A Foreword to Multicultural Cervantes: On the Contributions and Their Authors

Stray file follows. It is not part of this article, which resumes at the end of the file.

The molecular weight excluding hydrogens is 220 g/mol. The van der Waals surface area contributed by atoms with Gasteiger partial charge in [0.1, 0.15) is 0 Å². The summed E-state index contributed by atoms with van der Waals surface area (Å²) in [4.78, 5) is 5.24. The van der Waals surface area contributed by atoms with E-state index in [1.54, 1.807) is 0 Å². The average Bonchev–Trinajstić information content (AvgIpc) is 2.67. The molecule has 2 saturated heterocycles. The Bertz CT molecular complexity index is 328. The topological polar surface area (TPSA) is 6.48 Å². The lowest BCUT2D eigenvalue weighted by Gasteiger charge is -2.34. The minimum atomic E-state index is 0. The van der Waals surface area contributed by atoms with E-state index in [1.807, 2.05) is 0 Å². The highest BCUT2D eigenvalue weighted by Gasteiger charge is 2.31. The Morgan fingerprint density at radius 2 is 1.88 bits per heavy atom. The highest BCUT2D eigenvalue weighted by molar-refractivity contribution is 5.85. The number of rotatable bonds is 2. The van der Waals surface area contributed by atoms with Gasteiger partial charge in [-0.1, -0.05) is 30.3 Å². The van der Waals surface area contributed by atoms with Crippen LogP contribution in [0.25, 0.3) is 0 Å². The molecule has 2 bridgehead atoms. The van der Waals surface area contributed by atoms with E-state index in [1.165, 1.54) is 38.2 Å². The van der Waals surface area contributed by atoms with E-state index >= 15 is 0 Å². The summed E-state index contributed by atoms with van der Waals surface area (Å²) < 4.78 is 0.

A Foreword to Multicultural Cervantes: On the Contributions and Their Authors Open Cultural Studies 2018; 2: 10–10ErratumJuan de Dios Torralbo Caballero*A Foreword to Multicultural Cervantes: On theContributions and Their Authorshttps://doi.org/10.1515/culture-2018-0002Erratum to: Caballero, J. (2017). A Foreword to Multicultural Cervantes: On the Contributions and TheirAuthors. Open Cultural Studies, 1(1), pp. 690-695. doi:10.1515/culture-2017-0063The foreword to the special issue Multicultural Cervantes published in Open Cultural Studies vol. 1, pp.690–695, does not include information on one important contributor to this issue Prof. Krisztina Kodó andher article “The Delusion of Enchantment in Miguel Cervantes’s Don Quixote and William Shakespeare’sMidsummer Night’s Dream.”The Editor and the Editorial team apologise for this oversight.Krisztina Kodó in “The Delusion of Enchantment in Miguel Cervantes’s Don Quixote and WilliamShakespeare’s Midsummer Night’s Dream” investigates the conceptual framework of magic andenchantment in the works of Miguel de Cervantes Saavedra and William Shakespeare postulating thatWilliam Shakespeare and Miguel de Cervantes Saavedra were both outstanding personalities of an age thatbrought great discoveries, innovations and developments. This age was the height of the English Renaissanceand the Golden Age of Spain. According to Krisztina Kodó, both authors were at the centre of the currenthistorical turbulence. Their portrayal of the delusionary aspects of enchantment, in A Midsummer Night’sDream and Don Quijote, created an interplay between the realities and ironic mockeries seen through theeyes of the characters. Magic and enchantment are a mask that allows the characters to disregard reality,and the supernatural is a dramatic tool that provides a light and comic perception of chivalric literatureand the world.Krisztina Kodó is full professor and Head of the Department of English Language and Literatures atKodolányi University of Applied Sciences, Hungary. Her MA (1992) and PhD (2002) dissertation focusedon Canadian literature, culture and the arts, which she received from Eotvos Lorand University, Budapest.Her main field of research encompasses Shakespearean and Irish Studies (multicultural theatre, culturalidentities, contemporary Irish theatre), as well as American and Canadian Studies (multicultural identities,the Northern myth, Native literatures, contemporary Canadian drama and poetry, regional literatures). Shewrote her habilitation dissertation in 2012. It was titled Variations on a Canadian Theme: Identities, Icons,Stereotypical Images and the Northern Myth, which she successfully defended in 2013 and received herdiploma in 2014.*Corresponding author: Juan de Dios Torralbo Caballero, University of Cordoba, E-mail: l22tocaj@uco.esOpen Access. © 2018 Juan de Dios Torralbo Caballero, published by De Gruyter.Commons Attribution-NonCommercial-NoDerivs 4.0 License.This work is licensed under the Creative http://www.deepdyve.com/assets/images/DeepDyve-Logo-lg.png Open Cultural Studies de Gruyter